Even Washington, a state that’s clearing out the rape-kit backlog, passing laws to train police, and granting new rights to survivors, cannot entirely fix this prevailing criminal justice trend. 

Credibility, a text message, and a strong account could take a victim further in the civil courtroom than in a criminal case, where they’d need to prove the crime beyond a reasonable doubt. Even evidence like an unwanted pregnancy or sexually transmitted disease can still happen when people use condoms properly.

Stealthing is not a new phenomenon, but researchers have only begun investigating it in recent years.

A 2024 scoping review from Kelly Cue Davis, a sexual violence researcher and professor at Arizona State University, synthesized the work in this field so far. She found only 27 studies that met her criteria with explicit data examining stealthing. She said there’s a lot we still don’t have, including any data on the men who stealth other men.

Davis learned about stealthing in the early 2010s while leading focus groups of sexually active men between the ages of 21 and 35 who have sex with women. The project was funded by the National Institutes of Health. 

She and other researchers asked the men, all social drinkers who used condoms inconsistently, if other men their age rebutted women who wanted to use condoms. All said yes.

But when researchers asked how, one man suggested that guys will just pretend to use a condom, show a woman they have a condom on before taking it off, or damage it on purpose so it breaks and rolls up the shaft. Some men would carry around too-small condoms in hopes that they’d break. Another man said guys snap their underwear waistbands to imitate the sound of a condom. Other men in the room agreed–this was a thing.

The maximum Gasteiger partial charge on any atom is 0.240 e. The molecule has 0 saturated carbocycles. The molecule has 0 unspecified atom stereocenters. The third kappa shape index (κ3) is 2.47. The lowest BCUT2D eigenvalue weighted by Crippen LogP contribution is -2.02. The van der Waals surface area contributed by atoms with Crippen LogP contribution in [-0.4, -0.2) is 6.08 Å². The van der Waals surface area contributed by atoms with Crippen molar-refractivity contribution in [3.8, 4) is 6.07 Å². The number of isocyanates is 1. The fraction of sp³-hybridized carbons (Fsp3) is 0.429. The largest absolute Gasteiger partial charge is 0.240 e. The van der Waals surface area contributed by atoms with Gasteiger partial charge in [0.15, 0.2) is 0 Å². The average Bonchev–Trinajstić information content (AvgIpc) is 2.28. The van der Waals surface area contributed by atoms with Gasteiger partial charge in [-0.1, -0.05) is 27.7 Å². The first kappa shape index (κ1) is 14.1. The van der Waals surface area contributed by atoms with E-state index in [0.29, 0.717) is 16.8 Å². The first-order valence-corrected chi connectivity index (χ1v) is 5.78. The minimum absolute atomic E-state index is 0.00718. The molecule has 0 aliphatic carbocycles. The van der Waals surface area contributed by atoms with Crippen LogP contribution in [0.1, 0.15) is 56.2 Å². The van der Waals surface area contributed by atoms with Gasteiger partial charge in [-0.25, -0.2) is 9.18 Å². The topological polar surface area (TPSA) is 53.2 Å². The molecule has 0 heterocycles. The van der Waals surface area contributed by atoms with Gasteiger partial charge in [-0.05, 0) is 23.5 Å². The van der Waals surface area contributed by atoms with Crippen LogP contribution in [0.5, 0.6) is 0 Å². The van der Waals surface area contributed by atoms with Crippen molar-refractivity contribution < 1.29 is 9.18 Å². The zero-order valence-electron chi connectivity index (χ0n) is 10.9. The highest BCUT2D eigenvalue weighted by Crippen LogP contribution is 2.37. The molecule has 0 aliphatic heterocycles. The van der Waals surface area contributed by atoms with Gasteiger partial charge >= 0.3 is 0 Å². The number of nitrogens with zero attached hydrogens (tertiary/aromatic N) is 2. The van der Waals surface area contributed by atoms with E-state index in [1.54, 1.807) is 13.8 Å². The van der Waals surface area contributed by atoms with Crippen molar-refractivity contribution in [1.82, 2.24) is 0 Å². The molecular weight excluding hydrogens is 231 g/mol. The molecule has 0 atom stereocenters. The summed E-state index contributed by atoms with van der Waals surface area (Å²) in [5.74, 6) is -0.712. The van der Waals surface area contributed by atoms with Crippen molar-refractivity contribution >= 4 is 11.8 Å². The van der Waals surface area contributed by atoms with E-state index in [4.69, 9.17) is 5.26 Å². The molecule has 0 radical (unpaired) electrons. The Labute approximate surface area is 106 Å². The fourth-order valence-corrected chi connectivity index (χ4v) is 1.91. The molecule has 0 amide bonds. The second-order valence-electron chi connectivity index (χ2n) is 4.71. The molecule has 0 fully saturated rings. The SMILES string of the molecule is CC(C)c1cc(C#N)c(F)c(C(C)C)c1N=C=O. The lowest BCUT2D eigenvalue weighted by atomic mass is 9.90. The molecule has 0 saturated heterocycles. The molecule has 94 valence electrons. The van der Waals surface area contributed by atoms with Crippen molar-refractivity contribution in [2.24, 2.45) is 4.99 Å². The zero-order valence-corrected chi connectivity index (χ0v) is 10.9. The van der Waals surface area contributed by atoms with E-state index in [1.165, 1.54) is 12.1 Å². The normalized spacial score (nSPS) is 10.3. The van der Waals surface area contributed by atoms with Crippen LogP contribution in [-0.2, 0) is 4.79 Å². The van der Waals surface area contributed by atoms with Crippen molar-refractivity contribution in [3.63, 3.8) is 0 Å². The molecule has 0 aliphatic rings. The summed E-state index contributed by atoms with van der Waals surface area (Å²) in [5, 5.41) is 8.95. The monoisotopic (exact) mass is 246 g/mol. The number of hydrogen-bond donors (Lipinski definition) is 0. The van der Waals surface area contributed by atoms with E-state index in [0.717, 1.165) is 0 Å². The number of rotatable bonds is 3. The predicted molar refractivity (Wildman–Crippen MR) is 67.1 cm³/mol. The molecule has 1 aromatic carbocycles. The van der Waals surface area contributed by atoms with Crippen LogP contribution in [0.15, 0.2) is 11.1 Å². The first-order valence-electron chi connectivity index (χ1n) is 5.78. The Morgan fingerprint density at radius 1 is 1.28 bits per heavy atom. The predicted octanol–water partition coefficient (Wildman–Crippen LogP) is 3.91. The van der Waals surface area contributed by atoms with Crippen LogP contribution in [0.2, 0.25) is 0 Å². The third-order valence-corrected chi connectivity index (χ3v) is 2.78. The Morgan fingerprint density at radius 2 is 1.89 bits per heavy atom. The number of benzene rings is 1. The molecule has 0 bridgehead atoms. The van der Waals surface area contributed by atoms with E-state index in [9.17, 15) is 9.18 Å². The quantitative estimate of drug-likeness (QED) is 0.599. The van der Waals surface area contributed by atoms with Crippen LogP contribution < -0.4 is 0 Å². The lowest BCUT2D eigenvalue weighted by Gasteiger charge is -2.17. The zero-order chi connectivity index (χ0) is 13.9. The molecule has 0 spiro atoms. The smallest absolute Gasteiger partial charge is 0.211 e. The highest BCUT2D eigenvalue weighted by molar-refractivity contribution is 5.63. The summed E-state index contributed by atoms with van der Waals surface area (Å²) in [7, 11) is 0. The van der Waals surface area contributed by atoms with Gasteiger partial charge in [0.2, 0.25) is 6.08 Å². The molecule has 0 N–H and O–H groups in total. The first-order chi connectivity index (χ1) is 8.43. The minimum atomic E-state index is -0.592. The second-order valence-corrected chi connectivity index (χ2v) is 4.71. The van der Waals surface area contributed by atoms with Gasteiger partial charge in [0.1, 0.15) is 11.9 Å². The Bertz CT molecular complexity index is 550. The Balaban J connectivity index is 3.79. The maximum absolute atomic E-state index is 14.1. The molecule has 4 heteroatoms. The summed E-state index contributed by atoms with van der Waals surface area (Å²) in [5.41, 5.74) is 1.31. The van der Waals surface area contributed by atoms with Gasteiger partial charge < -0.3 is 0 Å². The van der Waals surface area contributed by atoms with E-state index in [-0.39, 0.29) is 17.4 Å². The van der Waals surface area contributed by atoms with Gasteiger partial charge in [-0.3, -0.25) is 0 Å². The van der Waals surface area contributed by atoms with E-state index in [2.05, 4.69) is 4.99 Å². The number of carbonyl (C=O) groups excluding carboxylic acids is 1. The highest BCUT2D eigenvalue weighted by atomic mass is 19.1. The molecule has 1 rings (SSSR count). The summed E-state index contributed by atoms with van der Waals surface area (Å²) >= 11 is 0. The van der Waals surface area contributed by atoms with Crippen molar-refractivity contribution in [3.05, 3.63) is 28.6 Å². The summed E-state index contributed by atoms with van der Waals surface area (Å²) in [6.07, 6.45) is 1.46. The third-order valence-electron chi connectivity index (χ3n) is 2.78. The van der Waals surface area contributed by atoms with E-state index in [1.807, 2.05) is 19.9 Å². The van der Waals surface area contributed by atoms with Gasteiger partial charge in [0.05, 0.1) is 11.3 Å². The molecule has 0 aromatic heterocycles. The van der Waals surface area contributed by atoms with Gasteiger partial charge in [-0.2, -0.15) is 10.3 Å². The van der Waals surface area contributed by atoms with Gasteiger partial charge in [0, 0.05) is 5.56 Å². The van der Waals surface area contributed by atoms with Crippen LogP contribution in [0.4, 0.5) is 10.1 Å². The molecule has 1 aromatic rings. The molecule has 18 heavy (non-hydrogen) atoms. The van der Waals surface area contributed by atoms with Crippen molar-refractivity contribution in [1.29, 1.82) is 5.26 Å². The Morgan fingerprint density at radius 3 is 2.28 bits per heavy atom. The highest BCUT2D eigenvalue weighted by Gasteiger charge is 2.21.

“It’s all part of the game,” said one study participant.

The researchers ran six focus groups, and to their surprise the men in five of them talked about stealthing. As part of the same NIH grant, Davis collected survey data from 626 men aged 21 to 30 in Seattle in 2014. Almost 10% of participants admitted to stealthing women, and they said they did it an average of three times.

Davis also found that stealthing behaviors were associated with more aggressive sexual histories and higher rates of sexually transmitted infections and partners with unplanned pregnancies. Data from that project wrapped stealthing under the umbrella of condom use resistance but did not highlight it specifically.

At that time, academics weren’t yet calling nonconsensual condom removal “stealthing.” The term entered common use in 2017, when attorney Alexandra Brodsky published, “‘Rape-Adjacent’: Imagining Legal Responses to Nonconsensual Condom Removal,” in the Columbia Journal of Gender and Law

Davis thought of the data she’d collected in Seattle three years prior and published her results on stealthing in the journal Society for Health Psychology in 2019. Another paper Davis published in 2019 found that 12% of the 503 women surveyed had experienced stealthing–and none had engaged in the behavior themselves. (In fact, Davis’s scoping review found only one instance of a woman stealthing a man.) 

Davis said it is likely that rate could be higher because we’ve only been having this cultural conversation for five years. Many women may not know this happened to them, nor what to call it.

“It’s hard for many of them to make sense of what happened, because they consented to sex,” Davis said. “We find that people have trouble making sense of what happens in sexual assault where they know it was nonconsensual. But in these kinds of cases, it can be even more confusing.”